|The Presidio courtesy of
the National Park Service
Coalition for ICANN Transparency v. Verisign is an antitrust case. The Internet Corporation for Assigned Names and Numbers (ICANN) is a non-profit established by the Department of Commerce to administer the domain name program on the Department's behalf. The Coalition for ICANN Transparency (CFIT) is a group of web domain owners that have an interest in the fair operation of the domain name system. Verisign is the sole operator of the .com and .net domain name registries which it operates pursuant to a contract with ICANN. In the present action CFIT is struggling to show that it has association standing. Judge Ronald M. Whyte explained:
The court cannot find that the [Third Amended Complaint] TAC properly alleges standing. Unlike the [Second Amended Complaint] SAC, nothing in the TAC connects financial supporters of CFIT's litigation efforts to membership in CFIT for purposes of finding associational standing. The TAC never alleges that financial supporters are members of CFIT, and it provides no facts that would allow a connection to be drawn between financial supporters and members of CFIT. By failing to identify its purported members, CFIT has made it impossible to determine whether the members are participants in the alleged relevant markets, or whether they have suffered antitrust injury. Because the TAC identifies no members of CFIT, it must be dismissed.Judge Whyte dismissed the complaint with leave to amend.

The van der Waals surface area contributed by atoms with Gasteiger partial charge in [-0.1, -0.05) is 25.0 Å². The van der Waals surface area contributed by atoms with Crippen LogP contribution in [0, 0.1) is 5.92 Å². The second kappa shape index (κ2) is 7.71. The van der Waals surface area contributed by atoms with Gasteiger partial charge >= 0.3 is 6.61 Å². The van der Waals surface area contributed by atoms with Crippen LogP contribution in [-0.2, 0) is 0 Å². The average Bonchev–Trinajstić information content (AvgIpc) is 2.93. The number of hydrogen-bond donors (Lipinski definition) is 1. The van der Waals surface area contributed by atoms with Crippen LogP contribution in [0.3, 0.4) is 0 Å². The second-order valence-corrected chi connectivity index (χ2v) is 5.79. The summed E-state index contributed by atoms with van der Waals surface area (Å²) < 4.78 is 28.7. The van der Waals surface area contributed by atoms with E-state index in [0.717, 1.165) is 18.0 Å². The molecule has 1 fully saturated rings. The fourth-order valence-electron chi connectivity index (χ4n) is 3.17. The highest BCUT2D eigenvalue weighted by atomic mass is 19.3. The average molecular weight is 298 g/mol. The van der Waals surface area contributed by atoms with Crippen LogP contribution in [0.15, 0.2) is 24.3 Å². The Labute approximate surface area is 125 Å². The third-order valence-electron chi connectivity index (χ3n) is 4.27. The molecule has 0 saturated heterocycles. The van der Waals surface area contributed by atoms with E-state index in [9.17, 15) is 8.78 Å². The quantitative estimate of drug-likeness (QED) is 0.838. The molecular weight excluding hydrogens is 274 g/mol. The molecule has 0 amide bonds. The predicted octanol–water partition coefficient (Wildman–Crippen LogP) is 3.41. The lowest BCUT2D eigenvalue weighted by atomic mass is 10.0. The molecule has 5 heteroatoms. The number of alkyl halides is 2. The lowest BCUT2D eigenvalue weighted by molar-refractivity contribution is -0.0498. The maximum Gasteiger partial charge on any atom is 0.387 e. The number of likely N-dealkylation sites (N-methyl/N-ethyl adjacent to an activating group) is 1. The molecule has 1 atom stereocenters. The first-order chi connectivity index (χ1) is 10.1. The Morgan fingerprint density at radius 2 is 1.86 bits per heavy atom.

Madrigal v. Astrue is an appeal of the commissioner's denial of benefits under Title II of the Social Security Act. Mr. Madrigal raises an interesting issue on appeal that the ALJ failed to follow the instructions of the Social Security appeals counsel on remand. In particular the ALJ used information from an application for Title II benefits from a denied 1999 decision. Judge Richard Seeborg explained this is fine.
The ALJ correctly emphasized at the outset of his opinion that any reference to Madrigal’s medical records from outside the relevant period was made only to provide background information and give a clearer picture of Madrigal’s impairments and complaints. See, e.g., Cox v. Barnhart, (8th Cir. 2006) (quoting Pyland v. Apfel, (8th Cir. 1998)) (explaining that “[e]vidence from outside theinsured period can be used in ‘helping to elucidate a medical condition during the time for which benefits might be rewarded.’”).Judge Seeborg affirmed the ALJ's decision.
Rudwall v. Blackrock, Inc. is an employment discrimination case. Mr. Rudwall claims that he was chosen for termination from Blackrock during a reduction in force because of his age and points to some statements his supervisor made in 2001. Perhaps strangely, the FEHA claims failed, but the good faith and fair dealing claim survived summary judgment. Judge Thelton Henderson explained:
BlackRock challenges Rudwall’s second claim for relief for breach of the covenant of good faith and fair dealing on the grounds that it duplicates Rudwall’s second claim for relief for breach of contract. BlackRock cites Careau & Company v. Security Pacific Business Credit, Inc. [Cal. 1990], which states thatTherefore, Judge Henderson denied summary judgment on the contract claims.